WASHINGTON — 2020 Democratic presidential candidate Andrew Yang said Monday that he won’t be running as an independent or third-party candidate should he fail to become the nominee for his party.
“Yes, I would never do anything that would increase the chances of Donald Trump becoming president,” Yang said at a Washington Post Live event when asked if he’d pledge to support the Democratic nominee. “The goal is to beat that man, get him out of the Oval Office!”
“I genuinely believe I’m the strongest candidate to defeat Trump in the general election,” he continued. “But if I’m not the nominee, I would 100% support whoever the nominee is.”
Yang said he would be open to hopping on someone else’s ticket as a vice-presidential candidate if he didn’t win the presidential nomination. When asked if he’d share a ticket with former Vice President Joe Biden, the businessman said he’s “definitely open to working with Joe” and that they’ve talked about it.
The 44-year-old entrepreneur has succeeded in building a strong following, as evidenced by the $10 million his campaign raised in the third quarter.
Yang’s proposal for a universal basic income — his “freedom dividend” that would give $1,000 a month to every American over the age of 18 — has piqued many voters’ interest.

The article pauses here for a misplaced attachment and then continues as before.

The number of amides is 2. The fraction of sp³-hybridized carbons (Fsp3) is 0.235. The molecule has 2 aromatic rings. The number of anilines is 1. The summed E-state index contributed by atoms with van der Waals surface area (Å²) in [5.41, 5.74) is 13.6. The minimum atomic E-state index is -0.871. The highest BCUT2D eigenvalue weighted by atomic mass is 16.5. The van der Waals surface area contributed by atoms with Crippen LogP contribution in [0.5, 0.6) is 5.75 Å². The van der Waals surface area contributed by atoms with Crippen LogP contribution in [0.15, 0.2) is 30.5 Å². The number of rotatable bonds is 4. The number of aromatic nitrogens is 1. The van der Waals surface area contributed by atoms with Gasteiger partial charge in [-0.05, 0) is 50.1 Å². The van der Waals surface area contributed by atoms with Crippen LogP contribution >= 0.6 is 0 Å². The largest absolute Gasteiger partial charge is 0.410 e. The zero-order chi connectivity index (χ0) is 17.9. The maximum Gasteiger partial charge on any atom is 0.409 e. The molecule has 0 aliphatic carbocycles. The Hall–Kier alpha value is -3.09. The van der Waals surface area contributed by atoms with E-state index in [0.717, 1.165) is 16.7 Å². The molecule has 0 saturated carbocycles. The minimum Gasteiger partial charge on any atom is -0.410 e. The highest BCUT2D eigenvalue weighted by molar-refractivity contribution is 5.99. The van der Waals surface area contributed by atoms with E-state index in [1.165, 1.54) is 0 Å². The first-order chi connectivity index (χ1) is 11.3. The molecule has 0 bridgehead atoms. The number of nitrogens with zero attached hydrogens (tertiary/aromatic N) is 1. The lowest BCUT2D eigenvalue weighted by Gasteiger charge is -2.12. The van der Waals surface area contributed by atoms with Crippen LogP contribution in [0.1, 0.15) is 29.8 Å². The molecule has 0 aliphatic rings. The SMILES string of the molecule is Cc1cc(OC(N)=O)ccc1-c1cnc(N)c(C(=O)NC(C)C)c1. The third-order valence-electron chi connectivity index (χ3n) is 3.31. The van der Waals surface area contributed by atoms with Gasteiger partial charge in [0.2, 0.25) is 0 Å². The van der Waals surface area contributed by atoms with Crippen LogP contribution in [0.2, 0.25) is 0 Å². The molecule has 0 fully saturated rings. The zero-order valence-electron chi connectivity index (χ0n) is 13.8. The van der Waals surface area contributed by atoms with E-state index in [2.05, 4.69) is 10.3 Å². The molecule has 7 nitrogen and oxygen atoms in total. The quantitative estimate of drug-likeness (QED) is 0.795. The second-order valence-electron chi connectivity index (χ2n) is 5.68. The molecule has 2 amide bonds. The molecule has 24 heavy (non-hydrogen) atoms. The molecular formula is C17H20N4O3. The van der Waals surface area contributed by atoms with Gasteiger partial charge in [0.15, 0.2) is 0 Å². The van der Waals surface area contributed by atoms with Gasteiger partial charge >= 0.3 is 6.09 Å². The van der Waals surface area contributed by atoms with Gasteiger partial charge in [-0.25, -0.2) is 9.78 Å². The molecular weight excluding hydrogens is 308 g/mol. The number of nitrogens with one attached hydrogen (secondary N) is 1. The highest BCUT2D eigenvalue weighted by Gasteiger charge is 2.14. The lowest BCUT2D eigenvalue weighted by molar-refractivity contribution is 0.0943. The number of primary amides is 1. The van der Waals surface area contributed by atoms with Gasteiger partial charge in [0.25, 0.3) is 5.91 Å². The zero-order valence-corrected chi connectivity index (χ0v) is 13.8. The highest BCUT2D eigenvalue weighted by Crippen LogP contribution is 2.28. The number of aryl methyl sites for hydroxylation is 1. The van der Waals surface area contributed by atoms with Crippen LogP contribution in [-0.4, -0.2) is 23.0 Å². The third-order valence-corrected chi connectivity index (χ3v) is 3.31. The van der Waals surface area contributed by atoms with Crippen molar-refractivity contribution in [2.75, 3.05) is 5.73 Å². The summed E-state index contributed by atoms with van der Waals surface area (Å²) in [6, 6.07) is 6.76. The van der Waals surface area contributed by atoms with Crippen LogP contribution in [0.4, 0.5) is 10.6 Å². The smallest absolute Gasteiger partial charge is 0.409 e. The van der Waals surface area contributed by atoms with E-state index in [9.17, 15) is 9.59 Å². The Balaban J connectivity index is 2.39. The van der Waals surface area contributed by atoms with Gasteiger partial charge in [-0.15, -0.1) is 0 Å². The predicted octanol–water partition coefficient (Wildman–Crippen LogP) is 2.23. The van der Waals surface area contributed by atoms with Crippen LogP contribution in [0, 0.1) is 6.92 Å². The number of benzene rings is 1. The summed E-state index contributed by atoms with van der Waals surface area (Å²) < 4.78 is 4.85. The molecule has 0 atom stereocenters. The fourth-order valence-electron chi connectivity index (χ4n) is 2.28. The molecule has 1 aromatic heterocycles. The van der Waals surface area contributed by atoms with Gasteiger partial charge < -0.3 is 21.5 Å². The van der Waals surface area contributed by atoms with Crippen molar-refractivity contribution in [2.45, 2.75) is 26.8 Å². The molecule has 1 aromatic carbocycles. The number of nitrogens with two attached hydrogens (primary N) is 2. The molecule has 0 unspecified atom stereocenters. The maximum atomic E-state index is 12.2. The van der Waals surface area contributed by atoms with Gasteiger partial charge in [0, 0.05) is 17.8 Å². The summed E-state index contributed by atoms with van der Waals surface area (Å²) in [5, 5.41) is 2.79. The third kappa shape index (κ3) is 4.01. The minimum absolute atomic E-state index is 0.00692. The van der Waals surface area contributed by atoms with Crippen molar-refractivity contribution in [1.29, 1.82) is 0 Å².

“The fact is, a lot of the solutions politicians have been offering will not improve people’s lives nearly as much as $1,000 a month, because if you get $1,000 a month, you can do any of a range of things with it,” Yang told the audience, adding that Americans will be able to opt in to the plan. “But you know how to solve your own problems the best.”
Yang also showed little enthusiasm for a wealth tax on billionaires, which Sens. Elizabeth Warren (D-Mass.) and Bernie Sanders (I-Vt.) have both openly embraced and have been criticized for.
“I am not conceptually against a wealth tax or an asset tax,” Yang said. “I consider myself a very fact- and data-driven person ... I certainly don’t want to walk us down the road that other countries have walked down and learned hard lessons from.”
“I wouldn’t rule it out, but it’s not, to me, the first and best choice,” he continued, when asked if he’d support an asset tax. “We have to look at what has worked around the world.”
This article originally appeared on HuffPost.